The clerk flipped his screen up on an articulated arm, swinging it around so Moira could see the tabulated payment amount at the bottom. It was a quarter of the advertised bounty for the job. “As you see, the fees for Security contractors are rather paltry. All that regulation really cuts into the profit margin.”

“Frak that. I am a registered bounty hunter, not a Security contractor. Let me talk to your supervisor.”

“She isn’t here at the moment. Besides,” he tapped at a screen and the payment amount dropped even lower, “in that case we’d need to add an administrative fee to the calculation.”

Moira turned to the drone and said, “Zau, get our bounty out of that box. We’ll go to another office.”

Zau/Heraxo’s drone drifted back over to the scanning booth and extended a manipulator field.

“I’ll have to order a lockdown if you touch that,” the clerk said, standing up and leaning towards glass so he could see the booth. “Regulations prohibit the removal of bounties from Security facilities.”

“I’m sure the same regulations also prohibit slimy desk clerk kuros from fraking up paperwork on purpose.”

“Hey, no need for this to get nasty. How about we just handle this all simple?”

“It was simple, then you decided to come along and frak things up.”

“Lady, you can keep causing a fuss and I’ll press this nice big lockdown button. Then we all get gassed. Then you wake up and have to explain everything to the Prefect. After all that maybe they believe you and I get put on paid leave for a week and have to attend a course on administrative professionalism. Maybe you get paid, or maybe they decide this whole situation is just too confusing and send you on your way without a credit.”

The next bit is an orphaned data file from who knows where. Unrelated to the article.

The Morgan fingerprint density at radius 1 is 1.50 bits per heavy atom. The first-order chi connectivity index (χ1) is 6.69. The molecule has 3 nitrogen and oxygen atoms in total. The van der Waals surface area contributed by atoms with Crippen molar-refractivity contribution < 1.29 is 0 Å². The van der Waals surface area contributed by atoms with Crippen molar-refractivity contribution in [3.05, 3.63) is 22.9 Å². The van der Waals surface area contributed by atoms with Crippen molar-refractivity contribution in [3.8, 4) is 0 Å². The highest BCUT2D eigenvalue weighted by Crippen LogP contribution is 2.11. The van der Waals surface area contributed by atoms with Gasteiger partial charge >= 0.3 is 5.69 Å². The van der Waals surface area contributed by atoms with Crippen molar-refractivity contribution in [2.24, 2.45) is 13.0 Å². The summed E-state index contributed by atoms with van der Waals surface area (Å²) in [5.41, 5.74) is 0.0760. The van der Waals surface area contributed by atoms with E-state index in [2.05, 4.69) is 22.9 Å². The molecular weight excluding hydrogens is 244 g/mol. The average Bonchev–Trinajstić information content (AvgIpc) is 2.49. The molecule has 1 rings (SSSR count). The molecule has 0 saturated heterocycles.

Moira held up a hand in the avatar’s direction and whispered, “Hold on a second.” She peered intently at the clerk through the smeared glass. “What are offering?”

“I file the bounty form as you’d expect, but you toss ten percent of it to me. Everyone is happy enough and nobody wastes a whole wake being interviewed by the Prefects.”

“That’s bulldrek,” Moira growled.

“Did I say ten? I meant fifteen. So, we have a deal?”

Moira grimaced and shook her head. This would not be the first time that she paid a bribe to conduct business in Covington. She slammed her fist on the counter and said, “Fine.”

The clerk flipped the display screen back down and tapped at his screen for a moment, then flipped it back up to show Moira the advertised bounty for Bosami Haupt, known criminal and fugitive. “I believe this is the number you were expecting?”

Moira nodded. “How you want to handle this?”

“Simple. I prepare to send the payment to your account and give you a payment code for my cut on my handy. You send me my cut, then I authorize the bounty.”

“What if I don’t have that sort of liquid credit? Maybe I need this bounty to be solvent.”

The clerk shrugged and gave Moira a bored look. “I can always fill out that paperwork again, with additional processing fees for having to complete it a second time.”

“Fine. Get ready to transfer the bounty to my registered account.”

Moira activated her vision overlay, selected a her banking application, and arranged for the payment. She scrubbed an undamaged portion of the glass clean with her cuff, then pressed her left palm against it. The clerk did the same, then flipped the screen up with his right hand to show Moira the payment authorization icon, just waiting for him to tap it.

“Frak you,” Moira said as she made the gesture that would authorize her banking app to transfer funds through her handy.

“You’re not my type, but thanks anyway,” the clerk replied.

A faint glow suffused the glass between their palms, then faded away. A notification drifted into the upper right corner of Moira’s vision, indicating that a significant sum had been deducted from her account.

“Thank you for that,” the clerk said. “It now appears that all of your bounty paperwork is in order and the scan has verified that the individual you placed in the booth is indeed Bosami Haupt. Thank you for your service to Covington Security and please accept this payment as a token of our gratitude.” He tapped the payment icon on his screen and in instant later Moira’s overlay informed her that her account had been credited.

“Always a pleasure,” she sneered, turning away from the window. “Zau/Heraxo, let’s get out of here.”